The judge should have just sentenced him without bothering the poor victim again.

Amit wrote back:

That's what bothers me. Not the stupid offer, because some regressive idiots will always be there, but the fact that the judge assumed that the victim might want to accept that offer, and that he ― a judge, not some uneducated lumpen fool ― implicitly thought it reasonable. [Emphasis added by me. By the way, “regressive idiots” does not refer to economists.]

That’s the point. If the judge thinks such a request is reasonable, is he any better than the criminals he is supposed to sentence? It’s the judge’s duty to say “No deals.”


The criminal got life.

Amit writes:

The Indian Express (IE) spoke to the victim, and her reaction is:

This is so bad that I cannot begin to describe it. I have waited so long for him to be sentenced. Instead, they want me to say whether I am willing to marry him. I will definitely appear in court with my parents, and I will tell the judge to hang him, so that what has happened to me might not happen to anyone else.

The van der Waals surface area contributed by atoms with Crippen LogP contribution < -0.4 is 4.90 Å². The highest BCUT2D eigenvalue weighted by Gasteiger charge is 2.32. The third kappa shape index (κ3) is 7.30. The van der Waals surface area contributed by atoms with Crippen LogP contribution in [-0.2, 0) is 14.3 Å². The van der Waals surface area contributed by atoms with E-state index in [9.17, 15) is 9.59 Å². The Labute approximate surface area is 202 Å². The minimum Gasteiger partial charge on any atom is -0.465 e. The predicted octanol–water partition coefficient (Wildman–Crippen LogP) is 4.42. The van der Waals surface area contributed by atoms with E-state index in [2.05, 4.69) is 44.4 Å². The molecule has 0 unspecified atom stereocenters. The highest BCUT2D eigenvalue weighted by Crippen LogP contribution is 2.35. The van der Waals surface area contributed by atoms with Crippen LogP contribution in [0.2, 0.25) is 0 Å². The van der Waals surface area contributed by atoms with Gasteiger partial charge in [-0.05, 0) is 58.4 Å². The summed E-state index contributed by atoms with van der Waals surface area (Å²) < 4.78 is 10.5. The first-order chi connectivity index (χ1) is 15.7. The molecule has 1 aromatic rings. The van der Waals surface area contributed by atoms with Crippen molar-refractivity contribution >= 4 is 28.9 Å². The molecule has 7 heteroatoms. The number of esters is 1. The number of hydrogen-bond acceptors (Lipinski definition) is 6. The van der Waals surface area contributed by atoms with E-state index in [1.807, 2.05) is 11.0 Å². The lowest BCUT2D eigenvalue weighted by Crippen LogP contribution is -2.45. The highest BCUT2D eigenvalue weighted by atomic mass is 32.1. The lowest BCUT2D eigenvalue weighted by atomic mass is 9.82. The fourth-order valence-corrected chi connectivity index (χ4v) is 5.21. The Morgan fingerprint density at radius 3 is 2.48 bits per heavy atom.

Amit writes in the comments below that it is unfair for me to characterize this event as anything other than extraordinary. The press only writes about buildings that burn, as the saying goes. A westerner could get the wrong impression about India. Fair enough. An Indian might read the Washington Post and conclude that high school students shooting up their classmates is common in the U.S., when we know it is rare.

On the other hand, it is fair to say that the U.S. has a problem with high school students shooting their classmates and India has at least one judge with astoundingly poor judgement. Economists have a saying: "The plural of anecdote is data."


  • Um, Michael, one more thing. I don't quite see the connection between free markets and making deals with criminals. Those two matters are separate. You're impying that all proponents of free markets would favour such deals with convicted rapists, which is not the case.

    Also, such deals are not quite so common in the Indian subcontinent; this case was written about purely because it was so unsual, and the "deal" is unlikely to come through anyway.